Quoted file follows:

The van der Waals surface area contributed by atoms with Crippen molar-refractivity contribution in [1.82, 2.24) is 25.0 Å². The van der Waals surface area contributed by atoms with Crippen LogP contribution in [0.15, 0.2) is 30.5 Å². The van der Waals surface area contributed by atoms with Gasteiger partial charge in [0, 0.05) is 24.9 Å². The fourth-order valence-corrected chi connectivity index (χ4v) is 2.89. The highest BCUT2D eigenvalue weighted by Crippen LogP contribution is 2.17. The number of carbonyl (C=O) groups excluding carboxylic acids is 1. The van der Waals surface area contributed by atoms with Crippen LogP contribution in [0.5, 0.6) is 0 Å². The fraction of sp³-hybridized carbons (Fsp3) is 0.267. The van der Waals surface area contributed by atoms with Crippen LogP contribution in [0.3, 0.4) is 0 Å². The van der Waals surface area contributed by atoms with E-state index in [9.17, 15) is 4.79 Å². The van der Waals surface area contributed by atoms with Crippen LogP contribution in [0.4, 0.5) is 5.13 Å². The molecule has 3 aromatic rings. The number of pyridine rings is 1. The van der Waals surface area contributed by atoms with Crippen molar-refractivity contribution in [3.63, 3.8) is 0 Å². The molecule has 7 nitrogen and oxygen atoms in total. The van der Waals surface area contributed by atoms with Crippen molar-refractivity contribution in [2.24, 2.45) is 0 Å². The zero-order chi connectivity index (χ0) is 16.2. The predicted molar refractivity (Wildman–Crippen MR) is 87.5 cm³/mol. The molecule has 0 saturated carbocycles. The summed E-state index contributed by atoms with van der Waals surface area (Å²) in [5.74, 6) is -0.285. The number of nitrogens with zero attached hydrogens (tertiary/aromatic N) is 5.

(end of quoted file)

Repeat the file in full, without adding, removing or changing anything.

The van der Waals surface area contributed by atoms with Crippen molar-refractivity contribution in [1.82, 2.24) is 25.0 Å². The van der Waals surface area contributed by atoms with Crippen LogP contribution in [0.15, 0.2) is 30.5 Å². The van der Waals surface area contributed by atoms with Gasteiger partial charge in [0, 0.05) is 24.9 Å². The fourth-order valence-corrected chi connectivity index (χ4v) is 2.89. The highest BCUT2D eigenvalue weighted by Crippen LogP contribution is 2.17. The number of carbonyl (C=O) groups excluding carboxylic acids is 1. The van der Waals surface area contributed by atoms with Crippen LogP contribution in [0.5, 0.6) is 0 Å². The fraction of sp³-hybridized carbons (Fsp3) is 0.267. The van der Waals surface area contributed by atoms with Crippen LogP contribution in [0.3, 0.4) is 0 Å². The van der Waals surface area contributed by atoms with E-state index in [9.17, 15) is 4.79 Å². The van der Waals surface area contributed by atoms with Crippen LogP contribution in [0.4, 0.5) is 5.13 Å². The molecule has 3 aromatic rings. The number of pyridine rings is 1. The van der Waals surface area contributed by atoms with Crippen molar-refractivity contribution in [3.63, 3.8) is 0 Å². The molecule has 7 nitrogen and oxygen atoms in total. The van der Waals surface area contributed by atoms with Crippen molar-refractivity contribution in [2.24, 2.45) is 0 Å². The zero-order chi connectivity index (χ0) is 16.2. The predicted molar refractivity (Wildman–Crippen MR) is 87.5 cm³/mol. The molecule has 0 saturated carbocycles. The summed E-state index contributed by atoms with van der Waals surface area (Å²) in [5.74, 6) is -0.285. The number of nitrogens with zero attached hydrogens (tertiary/aromatic N) is 5.